Standard employee performance reviews open up constructive communication between managers and employees, but sometimes this traditional form of evaluation alone isn’t adequate. Employee self-reviews are a new and viable alternative that are becoming more and more prevalent in the workplace.
Performance reviews can be a headache for managers to write. Conventional staff evaluations often pit a manager’s sensibilities against an employee’s performance in unconstructive ways. Today, more and more companies are turning to alternative ways of evaluating a worker’s performance. Self-reviews are one option. In general, though, employee self-reviews are not conducted in order to ensure a raise, promotion, or a coveted bonus. Rather, they are used to help initiate a dialogue, encourage personal growth, and facilitate employee development.
Unlike traditional reviews (which can minimize an employee’s sense of control), self-reviews give people the opportunity to correct problems in a nonjudgmental manner. Plus, instead of simply telling employees what they’re doing right or wrong, a self-review offers an introspective point of view.
Conventional reviews tend to focus on the very high performers and those whose performance is below average. But what happens to the people in between? Self-reviews provide a forum for the entire range of performers.
Another problem that arises during reviews is the inability for managers and their staff members to reach a consensus with regards to the meaning of “good performance.” Self-reviews, however, give people an opportunity to expand and redefine terms like “good performance” and “areas of improvement.” They allow employees to focus on elements of performance that are important to them. As a result, fewer disputes may arise or, at the very least, differences of opinion can be more easily discussed.
Self-reviews take advantage of an employee’s familiarity with his or her work. They also allow the person to participate in the process, resulting in more employee accountability. Self-reviews give employees a chance to examine and clarify their goals. Further, these evaluations offer respondents a means for pinpointing areas of weakness, which can later be addressed in a conversation between an employee and his or her manager. Indeed, follow-up and a professional exchange between a worker and a manager can enhance the professional relationship, add to an employee’s sense of value, and, ultimately, further the company’s strategic mission.
Unlike traditional employee evaluations, a self-review can be easier when it comes to describing negative experiences. That is, an employee can soften the language some and be less incriminating than an unhappy supervisor, whose language might be more critical. That’s not to say that an employee should be less forthcoming or downright dishonest. Still, a little introspection can be less painful and, hence, more instructive. This is especially true for employees willing to admit and learn from their mistakes. In fact, a self-review that contains an analysis of what the worker can do more effectively the “next time” often demonstrates commitment to excellence and continuous improvement.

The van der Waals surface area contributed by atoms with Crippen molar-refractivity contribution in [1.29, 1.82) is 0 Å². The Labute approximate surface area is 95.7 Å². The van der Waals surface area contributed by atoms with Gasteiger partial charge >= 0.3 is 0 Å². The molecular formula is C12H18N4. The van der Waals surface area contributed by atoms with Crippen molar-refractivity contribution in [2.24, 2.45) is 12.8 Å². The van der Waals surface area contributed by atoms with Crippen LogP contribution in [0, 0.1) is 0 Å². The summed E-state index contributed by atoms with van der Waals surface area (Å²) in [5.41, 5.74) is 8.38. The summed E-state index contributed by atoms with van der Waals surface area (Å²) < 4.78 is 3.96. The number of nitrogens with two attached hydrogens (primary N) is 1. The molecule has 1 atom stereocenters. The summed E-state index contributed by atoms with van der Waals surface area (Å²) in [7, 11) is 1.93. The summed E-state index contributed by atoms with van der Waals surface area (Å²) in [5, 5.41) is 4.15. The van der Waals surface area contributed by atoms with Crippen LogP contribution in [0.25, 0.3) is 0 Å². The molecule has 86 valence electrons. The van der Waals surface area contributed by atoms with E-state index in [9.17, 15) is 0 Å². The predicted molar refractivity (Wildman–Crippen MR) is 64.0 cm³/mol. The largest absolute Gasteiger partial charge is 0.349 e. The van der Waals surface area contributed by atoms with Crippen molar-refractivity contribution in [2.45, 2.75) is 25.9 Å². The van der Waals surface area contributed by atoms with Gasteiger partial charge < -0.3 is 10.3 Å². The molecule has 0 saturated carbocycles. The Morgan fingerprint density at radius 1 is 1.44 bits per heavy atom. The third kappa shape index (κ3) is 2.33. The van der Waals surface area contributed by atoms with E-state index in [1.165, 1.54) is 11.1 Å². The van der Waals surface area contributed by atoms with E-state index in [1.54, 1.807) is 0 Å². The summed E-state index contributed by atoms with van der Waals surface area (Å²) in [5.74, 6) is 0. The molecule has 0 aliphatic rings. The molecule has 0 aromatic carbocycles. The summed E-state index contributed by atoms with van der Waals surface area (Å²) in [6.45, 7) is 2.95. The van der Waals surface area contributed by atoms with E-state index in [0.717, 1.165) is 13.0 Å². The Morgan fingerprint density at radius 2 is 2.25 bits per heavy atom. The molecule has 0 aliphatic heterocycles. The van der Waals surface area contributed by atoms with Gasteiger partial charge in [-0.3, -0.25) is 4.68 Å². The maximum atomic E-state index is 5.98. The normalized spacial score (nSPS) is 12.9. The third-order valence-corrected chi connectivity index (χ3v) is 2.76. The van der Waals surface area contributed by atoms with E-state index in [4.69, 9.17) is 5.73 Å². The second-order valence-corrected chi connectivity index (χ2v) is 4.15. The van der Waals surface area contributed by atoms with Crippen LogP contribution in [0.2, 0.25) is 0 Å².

Self-reviews benefit management by revealing how employees feel about the work they have accomplished. They compel employees to look back on an entire body of work. Offering self-reviews as part of the evaluation process also gives people the chance to study their performance, which give workers an important message: their opinions count.
Self-reviews also help companies document what an employee has done over a given period. Documentation like this can be a useful benchmark for making improvements and setting goals. In addition, it can provide a chronology of a particular project. Self-reviews allow employers to document particular performance items in their permanent records.
Self-reviews give people the opportunity to show their employers that they take their jobs and their careers seriously. They also help minimize some of the inevitable stress that accompanies the evaluation process. Sometimes, facing your own demons, what you could have done differently — while uncomfortable to a certain extent — is more palatable than relying solely on your supervisor’s estimation.
Be sure to also read Learning from Performance Reviews to help yourself establish a clear plan for improvement and professional development.